By Andrew Bovell. Director: Ariette Taylor. Sydney Theatre Company. Wharf 1. August 13

The shadowy, brutal outback vastness of Andrew Bovell’s strong and powerful Holy Day is constantly in motion as worlds brush suspiciously past one another or violently collide.

Bovell turns to the mythology of the lost child in the landscape but not in any romantic or half-hearted sense. It packs too much of a punch for that and may well haunt you for a long time after.

Holy Day potently depicts the uneasy silences, pacts and conflicts between whites and blacks. In its most explosive moments, the abusive, lawless and alienating deeds of the people themselves assume a savagery that not even the remote landscape with all its treacheries and tricks can compete with.

Pamela Rabe in Holy DayThe play is replete with symbolic ritual and is, at one level, an intriguing and open-ended tale about the disappearance of the child of white missionaries in 19th century Australia, apparently stolen by Aborigines. But as the drama unfolds, the concerns of the playwright shift to consider the plight and fate of the stolen black child, and it is here where Holy Day achieves much of its richness and disturbing force.

Ariette Taylor’s imaginative and effective staging evokes the necessary epic feel and vastness by giving Bovell’s words due weight and breathing space in splendid collaboration with designer Adrienne Chisholm and composer Darrin Verhagen. The use of two revolving performance arenas dotted with tree trunks enable constant change and flow – the muscularity and glimmers of tenderness in the play’s many small scenes appearing to exist not only in the wilds of nature but among its hardiness and miraculous renewals.

Bovell’s text could withstand some editing, especially in the last act, but his characters are finely wrought, each fallen from grace, needy and travelling a fearful, Godless road. They are combative and defensive except for the Aboriginal “daughter” Obedience (Natasha Wanganeen) who is taken by Nora (Pamela Rabe) for her own, and the abused white boy Cornelius (Abe Forsythe) taken by another.

The ensemble is superb, and from the first tantalising thrust of Nora’s axe to that of her resilient last, the dimension and daring of Rabe’s acting keeps us enthralled. She thoroughly convinces as the tough, workaday Nora while drawing out the character’s protective instincts and melancholia beneath the stoic facade.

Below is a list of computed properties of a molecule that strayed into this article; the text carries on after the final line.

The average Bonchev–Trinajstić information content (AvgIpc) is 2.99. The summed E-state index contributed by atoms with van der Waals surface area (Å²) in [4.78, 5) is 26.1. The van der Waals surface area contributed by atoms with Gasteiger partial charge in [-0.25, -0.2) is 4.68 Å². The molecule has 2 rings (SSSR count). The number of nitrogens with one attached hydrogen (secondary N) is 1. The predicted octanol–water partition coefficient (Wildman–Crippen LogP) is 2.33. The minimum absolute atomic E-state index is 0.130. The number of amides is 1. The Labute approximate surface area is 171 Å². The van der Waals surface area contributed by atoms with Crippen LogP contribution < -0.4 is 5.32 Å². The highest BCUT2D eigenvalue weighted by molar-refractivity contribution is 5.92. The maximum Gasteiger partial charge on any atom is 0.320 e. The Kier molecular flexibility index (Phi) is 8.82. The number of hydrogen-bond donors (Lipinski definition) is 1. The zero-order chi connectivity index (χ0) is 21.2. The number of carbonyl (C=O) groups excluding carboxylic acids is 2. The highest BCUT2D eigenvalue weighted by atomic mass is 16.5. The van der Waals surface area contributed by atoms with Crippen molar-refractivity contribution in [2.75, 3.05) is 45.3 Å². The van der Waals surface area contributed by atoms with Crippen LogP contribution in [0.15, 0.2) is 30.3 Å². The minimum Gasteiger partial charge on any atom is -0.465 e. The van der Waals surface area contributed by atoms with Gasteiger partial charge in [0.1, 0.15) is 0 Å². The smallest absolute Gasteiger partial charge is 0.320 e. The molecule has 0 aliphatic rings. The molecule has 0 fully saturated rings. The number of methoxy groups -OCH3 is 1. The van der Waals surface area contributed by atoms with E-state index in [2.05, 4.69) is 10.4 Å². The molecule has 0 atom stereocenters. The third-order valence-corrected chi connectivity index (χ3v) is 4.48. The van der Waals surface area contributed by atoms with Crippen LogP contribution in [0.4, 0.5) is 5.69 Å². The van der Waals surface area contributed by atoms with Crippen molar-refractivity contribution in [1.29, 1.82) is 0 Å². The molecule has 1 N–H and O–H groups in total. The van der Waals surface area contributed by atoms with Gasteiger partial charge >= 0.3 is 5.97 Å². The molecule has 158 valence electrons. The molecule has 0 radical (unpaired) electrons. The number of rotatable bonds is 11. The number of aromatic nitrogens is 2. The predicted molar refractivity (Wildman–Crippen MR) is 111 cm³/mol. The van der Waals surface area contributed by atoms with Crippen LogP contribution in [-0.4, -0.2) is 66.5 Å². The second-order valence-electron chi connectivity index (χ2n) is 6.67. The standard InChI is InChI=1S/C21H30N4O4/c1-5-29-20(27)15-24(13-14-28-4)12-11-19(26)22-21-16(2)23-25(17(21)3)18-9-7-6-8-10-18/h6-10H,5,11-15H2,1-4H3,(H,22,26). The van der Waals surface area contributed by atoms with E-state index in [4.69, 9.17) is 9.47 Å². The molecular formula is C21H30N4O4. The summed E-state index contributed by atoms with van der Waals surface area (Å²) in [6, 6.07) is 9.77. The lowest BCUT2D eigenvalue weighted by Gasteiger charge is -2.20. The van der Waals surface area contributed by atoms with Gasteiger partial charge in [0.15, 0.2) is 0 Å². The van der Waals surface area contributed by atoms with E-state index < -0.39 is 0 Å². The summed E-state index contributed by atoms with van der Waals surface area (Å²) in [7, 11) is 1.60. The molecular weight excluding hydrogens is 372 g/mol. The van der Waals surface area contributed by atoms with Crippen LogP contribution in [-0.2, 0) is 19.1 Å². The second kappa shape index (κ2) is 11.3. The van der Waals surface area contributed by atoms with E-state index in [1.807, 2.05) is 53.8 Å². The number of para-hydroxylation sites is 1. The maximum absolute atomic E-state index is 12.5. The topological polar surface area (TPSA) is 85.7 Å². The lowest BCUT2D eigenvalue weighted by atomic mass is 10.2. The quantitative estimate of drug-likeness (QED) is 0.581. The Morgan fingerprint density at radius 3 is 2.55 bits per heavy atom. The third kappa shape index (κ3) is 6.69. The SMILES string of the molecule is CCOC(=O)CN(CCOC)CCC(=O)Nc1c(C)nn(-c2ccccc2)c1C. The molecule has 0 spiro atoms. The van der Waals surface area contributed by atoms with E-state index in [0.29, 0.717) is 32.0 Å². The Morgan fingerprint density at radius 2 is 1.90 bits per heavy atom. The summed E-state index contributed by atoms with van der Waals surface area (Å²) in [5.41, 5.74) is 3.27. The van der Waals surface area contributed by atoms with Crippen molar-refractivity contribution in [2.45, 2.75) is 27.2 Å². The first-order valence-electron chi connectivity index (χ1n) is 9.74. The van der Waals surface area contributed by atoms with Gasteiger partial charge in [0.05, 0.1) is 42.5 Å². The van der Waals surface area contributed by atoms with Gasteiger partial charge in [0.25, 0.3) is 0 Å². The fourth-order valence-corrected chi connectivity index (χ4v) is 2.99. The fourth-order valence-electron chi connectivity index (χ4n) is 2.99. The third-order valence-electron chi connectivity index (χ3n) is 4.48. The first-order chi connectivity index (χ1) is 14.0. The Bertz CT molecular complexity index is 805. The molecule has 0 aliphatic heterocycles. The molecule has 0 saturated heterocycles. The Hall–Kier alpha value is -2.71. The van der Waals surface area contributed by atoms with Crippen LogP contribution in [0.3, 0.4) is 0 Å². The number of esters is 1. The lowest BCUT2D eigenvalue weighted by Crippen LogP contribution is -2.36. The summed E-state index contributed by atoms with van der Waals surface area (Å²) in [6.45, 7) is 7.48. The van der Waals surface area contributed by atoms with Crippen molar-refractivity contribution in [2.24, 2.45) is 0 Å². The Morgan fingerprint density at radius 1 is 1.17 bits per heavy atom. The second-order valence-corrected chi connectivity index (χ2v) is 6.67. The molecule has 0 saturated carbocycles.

Most violent and volatile of all is the rampaging drunken nomad Goundry, played with primitive vigour by Steve Le Marquand. It’s a morally repugnant figure without any shades of grey let alone any hope of redemption. As the farmer Wakefield, Anthony Whelan brings a softer yet still brusque bearing to the part, a man who at least shows some sign of a conscience when pushed.

One of the great strengths of Bovell’s writing is the way that it lyrically conveys complex emotions and illuminates aspects of human suffering, denial, sacrifice and loss without being especially didactic or over-arching. One memorable moment comes when Kyas Sherriff’s captive Linda breaks her silence about the disappearance of the missionary Elizabeth’s (Belinda McClory) baby. Water motifs and rituals run throughout Holy Day, as it does in this most heart-rending and Shakespearean of scenes.

McClory gives a tight, poised performance – her seemingly dispassionate demeanour recalling that of, say, Lindy Chamberlain yet ultimately a figure we are never entirely sure of given her state of mind and shattering loss of faith.

Holy Day is a tough and demanding play. Bovell’s storytelling boldness stimulates many thoughts about our history of occupation and dispossession while Taylor’s staging reinforces its reverie and inquisitive nature. It serves to reveal how myths are bred and truths are banished.

“You and I will be silent about what has passed. For what is not spoken will eventually fade,” says Wakefield to the quietly acquiescent Elizabeth – a pact that history has shown has done no one proud.

Until September 27


Photos by Tracy Schramm